California Film & Television Tax Credit: Defending the State from Runaway Production

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For more than a decade, California has been steadily losing its once undisputed dominance of the film and television production industry. From 2003 to 2009, California’s share of feature film production was cut nearly in half. In San Francisco alone, film and television production employment dropped 43 percent between 2001 and 2006.

But in 2009, California enacted a Film & Television Tax Credit Program to help defend the state from runaway production. Guess what happened next?

In 2010, the decline in on-location feature filming in L.A. reversed after four straight years of decline. Feature film (movie) production days were still down 62% from their high in 1996 (this is up slightly from its record low the year prior). Had incentivized films not accounted for 26% of all Feature activity, 2010 would have been the worst year on record for the L.A. region. The California Film & Television Tax Credit is not a “tax loophole.” It is California’s only means of protecting its vital economic engine — the entertainment industry.

It’s time for California to wake up. The state is under attack. In the late 1990′s, Canada employed generous film tax incentives as an economic weapon, fighting hard to capture one of the planet’s most valuable and prized industries: the U.S. motion picture and television industry — ”Hollywood.”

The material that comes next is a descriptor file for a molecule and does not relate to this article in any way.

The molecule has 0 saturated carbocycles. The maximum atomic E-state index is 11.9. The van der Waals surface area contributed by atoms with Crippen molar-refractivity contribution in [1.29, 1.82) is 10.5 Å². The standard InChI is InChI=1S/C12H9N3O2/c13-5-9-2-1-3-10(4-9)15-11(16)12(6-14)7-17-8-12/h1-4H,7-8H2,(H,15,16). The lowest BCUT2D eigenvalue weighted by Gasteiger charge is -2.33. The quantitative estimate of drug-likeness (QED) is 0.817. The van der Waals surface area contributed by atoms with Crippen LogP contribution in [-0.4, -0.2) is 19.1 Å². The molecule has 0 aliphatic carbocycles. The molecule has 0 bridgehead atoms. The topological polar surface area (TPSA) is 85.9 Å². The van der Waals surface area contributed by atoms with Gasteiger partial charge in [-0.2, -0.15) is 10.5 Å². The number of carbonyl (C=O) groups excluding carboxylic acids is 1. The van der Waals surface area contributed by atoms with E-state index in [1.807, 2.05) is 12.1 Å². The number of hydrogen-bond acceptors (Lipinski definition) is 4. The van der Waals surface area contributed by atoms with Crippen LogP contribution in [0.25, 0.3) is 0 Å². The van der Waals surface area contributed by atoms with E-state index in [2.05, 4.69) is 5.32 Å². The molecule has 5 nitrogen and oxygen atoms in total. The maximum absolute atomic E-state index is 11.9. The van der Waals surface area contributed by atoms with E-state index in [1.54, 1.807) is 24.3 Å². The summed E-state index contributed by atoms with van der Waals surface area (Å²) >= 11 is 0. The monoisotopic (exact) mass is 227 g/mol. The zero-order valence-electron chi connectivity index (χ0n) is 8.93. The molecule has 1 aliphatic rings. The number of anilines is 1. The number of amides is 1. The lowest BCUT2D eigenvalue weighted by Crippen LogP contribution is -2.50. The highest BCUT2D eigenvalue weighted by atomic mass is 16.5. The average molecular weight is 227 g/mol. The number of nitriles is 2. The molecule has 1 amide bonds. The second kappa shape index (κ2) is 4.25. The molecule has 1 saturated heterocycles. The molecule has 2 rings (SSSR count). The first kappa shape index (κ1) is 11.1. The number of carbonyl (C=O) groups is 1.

Out-of-state tax credits had a devastating effect on California as film and television productions were sucked out of the state economy at astonishing rates. Producers would have been fiscally irresponsible to ignore the cost savings they could achieve by filming in Canada. In a few short years, the number of Canadians employed by runaway productions doubled from 25,500 to over 53,000 as spending soared. The spectacular success of Canada’s effort was quickly copied around the world and today, more than 44 U.S. states also compete to get a piece of the pie.

Each year, billions of dollars in film production spending is enjoyed by California’s competitors. Just six locations (Vancouver, Toronto, Louisiana, Georgia, New Mexico, Massachusetts) that offer film incentives captured $3.2 billion in direct production spending in 2010 alone. Historically, much of that spending occurred in California.